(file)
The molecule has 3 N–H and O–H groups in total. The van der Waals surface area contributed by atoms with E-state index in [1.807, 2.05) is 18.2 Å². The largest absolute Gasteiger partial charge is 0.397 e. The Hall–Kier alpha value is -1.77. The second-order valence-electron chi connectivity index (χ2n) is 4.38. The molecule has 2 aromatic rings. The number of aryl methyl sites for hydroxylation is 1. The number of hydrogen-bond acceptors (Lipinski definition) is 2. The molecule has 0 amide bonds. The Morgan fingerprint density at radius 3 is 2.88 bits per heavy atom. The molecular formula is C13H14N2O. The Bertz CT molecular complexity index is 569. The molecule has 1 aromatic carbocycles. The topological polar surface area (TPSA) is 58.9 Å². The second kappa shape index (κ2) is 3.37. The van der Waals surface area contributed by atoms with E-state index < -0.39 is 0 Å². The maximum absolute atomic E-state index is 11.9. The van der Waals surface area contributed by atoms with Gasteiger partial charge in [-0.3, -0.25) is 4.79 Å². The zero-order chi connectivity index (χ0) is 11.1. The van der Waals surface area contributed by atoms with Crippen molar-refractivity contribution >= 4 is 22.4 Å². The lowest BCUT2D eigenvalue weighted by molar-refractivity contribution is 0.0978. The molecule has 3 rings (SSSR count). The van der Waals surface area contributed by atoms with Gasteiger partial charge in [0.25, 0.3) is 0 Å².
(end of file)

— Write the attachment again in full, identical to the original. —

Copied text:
The molecule has 3 N–H and O–H groups in total. The van der Waals surface area contributed by atoms with E-state index in [1.807, 2.05) is 18.2 Å². The largest absolute Gasteiger partial charge is 0.397 e. The Hall–Kier alpha value is -1.77. The second-order valence-electron chi connectivity index (χ2n) is 4.38. The molecule has 2 aromatic rings. The number of aryl methyl sites for hydroxylation is 1. The number of hydrogen-bond acceptors (Lipinski definition) is 2. The molecule has 0 amide bonds. The Morgan fingerprint density at radius 3 is 2.88 bits per heavy atom. The molecular formula is C13H14N2O. The Bertz CT molecular complexity index is 569. The molecule has 1 aromatic carbocycles. The topological polar surface area (TPSA) is 58.9 Å². The second kappa shape index (κ2) is 3.37. The van der Waals surface area contributed by atoms with E-state index < -0.39 is 0 Å². The maximum absolute atomic E-state index is 11.9. The van der Waals surface area contributed by atoms with Gasteiger partial charge in [-0.3, -0.25) is 4.79 Å². The zero-order chi connectivity index (χ0) is 11.1. The van der Waals surface area contributed by atoms with Crippen molar-refractivity contribution >= 4 is 22.4 Å². The lowest BCUT2D eigenvalue weighted by molar-refractivity contribution is 0.0978. The molecule has 3 rings (SSSR count). The van der Waals surface area contributed by atoms with Gasteiger partial charge in [0.25, 0.3) is 0 Å².